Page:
The merchant is a man of great wealth, and tells often of his travels in which he had left no luxury unsampled, yet almost at once, as if intoxicated by the smooth milk-gloss stone or the fresh green of the gardens or the old stories of kings and battles and monsters and famines and the nature of life and formation of the mountains and the seas, the man took to the city feverish the way a child might. He loiters daily in the markets asking his questions of the people which they answer with a gentle patience, except those questions which begged word of their faith, to which the citizens would only turn their faces.

            It wasn’t more than a week of searching before he stumbles upon a box hidden flush into a carved hollow in the wall. Inside that ancient box there sat a single scroll and upon it there was script wherefrom he reads aloud the name. He makes his way to the market once more to ask the citizens of the box and its name but when he speaks it the people only turn and leave, each one of them, abandoning their stalls unpacked.

            He loiters in the market like he did in days past, but he cannot seem to hold gaze with a single person. They turn from him, tuck themselves in houses when they see him approach. By the morning, it appeared to the wine merchant as if the city was empty. He approached the gates, fearing this sudden shift in hospitality, but the guards looked around everywhere but to him. He called up to them, but they were silent, and the gates did not move.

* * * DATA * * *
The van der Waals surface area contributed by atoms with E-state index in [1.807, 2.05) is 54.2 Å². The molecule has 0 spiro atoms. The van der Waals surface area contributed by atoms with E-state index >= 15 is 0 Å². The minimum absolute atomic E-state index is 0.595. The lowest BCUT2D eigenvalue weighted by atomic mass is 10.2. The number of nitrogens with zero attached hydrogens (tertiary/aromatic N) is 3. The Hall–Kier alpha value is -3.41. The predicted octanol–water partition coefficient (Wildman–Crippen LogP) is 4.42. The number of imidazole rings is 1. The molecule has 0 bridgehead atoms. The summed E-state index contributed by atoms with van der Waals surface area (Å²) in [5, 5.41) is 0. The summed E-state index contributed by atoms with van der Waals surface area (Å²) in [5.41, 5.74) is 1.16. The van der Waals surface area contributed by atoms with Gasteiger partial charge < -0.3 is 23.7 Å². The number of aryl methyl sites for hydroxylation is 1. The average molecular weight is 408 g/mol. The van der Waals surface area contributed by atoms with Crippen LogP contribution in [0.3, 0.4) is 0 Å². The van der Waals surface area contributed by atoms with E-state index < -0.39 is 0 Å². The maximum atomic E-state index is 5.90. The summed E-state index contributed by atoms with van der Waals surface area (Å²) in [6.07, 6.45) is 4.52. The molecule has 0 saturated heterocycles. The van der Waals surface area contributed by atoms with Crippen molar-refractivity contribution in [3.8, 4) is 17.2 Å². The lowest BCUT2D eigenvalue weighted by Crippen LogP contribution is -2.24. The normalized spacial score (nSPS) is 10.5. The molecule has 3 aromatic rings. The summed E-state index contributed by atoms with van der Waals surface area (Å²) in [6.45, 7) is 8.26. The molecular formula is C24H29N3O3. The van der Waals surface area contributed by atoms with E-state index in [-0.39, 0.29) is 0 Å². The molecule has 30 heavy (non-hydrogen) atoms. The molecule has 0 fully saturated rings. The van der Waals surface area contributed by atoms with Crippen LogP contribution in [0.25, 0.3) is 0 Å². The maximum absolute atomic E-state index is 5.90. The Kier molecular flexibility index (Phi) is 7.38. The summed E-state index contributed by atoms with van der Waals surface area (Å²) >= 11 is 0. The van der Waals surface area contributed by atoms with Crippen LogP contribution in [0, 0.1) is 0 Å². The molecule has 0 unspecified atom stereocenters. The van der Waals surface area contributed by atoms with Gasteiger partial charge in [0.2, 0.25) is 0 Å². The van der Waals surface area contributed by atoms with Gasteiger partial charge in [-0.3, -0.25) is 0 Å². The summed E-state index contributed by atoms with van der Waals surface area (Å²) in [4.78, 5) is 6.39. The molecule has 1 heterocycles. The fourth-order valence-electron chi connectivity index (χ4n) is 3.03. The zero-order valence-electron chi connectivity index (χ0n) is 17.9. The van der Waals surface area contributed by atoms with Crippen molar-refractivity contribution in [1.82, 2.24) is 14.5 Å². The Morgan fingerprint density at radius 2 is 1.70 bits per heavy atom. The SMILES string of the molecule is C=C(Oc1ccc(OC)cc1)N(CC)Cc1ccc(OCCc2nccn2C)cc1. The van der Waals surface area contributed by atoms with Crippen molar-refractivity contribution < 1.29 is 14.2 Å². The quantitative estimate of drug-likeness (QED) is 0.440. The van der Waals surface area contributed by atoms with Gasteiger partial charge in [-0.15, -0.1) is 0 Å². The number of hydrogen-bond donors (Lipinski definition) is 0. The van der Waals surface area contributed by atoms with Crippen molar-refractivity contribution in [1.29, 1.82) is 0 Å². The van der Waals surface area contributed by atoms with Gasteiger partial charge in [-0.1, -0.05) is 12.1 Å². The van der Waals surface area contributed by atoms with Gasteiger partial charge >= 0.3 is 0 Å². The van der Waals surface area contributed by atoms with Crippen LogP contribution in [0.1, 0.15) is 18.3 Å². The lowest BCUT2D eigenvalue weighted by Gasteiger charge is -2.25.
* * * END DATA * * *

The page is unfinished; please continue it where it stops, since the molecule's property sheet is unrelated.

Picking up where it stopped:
After a few days of wandering alone he slaughters his golden ox and eats it raw. Blood runs over the primordial flagstone. Even still, not a soul moves, and the merchant chews in silence. He goes mad not long after, and dashes himself upon the stone. When he grows still the people emerge and continue their lives without mention of the wine merchant or his curiosity.

            After a long time someone gather his bones, and the bones of his ox, both of which are disposed of somewhere outside the city without ceremony. After a longer time, the wine in his barrels dries, and the wood begins to rot and give. Eventually this too will collapse, and only then can it be recognized and disposed of. Is there any God greater than this one? For of all the ancient powers resting in the walls of Yrus, there is none greater than he; there is no palisade so fast as a God which can say, as this one may: “I am unheard”.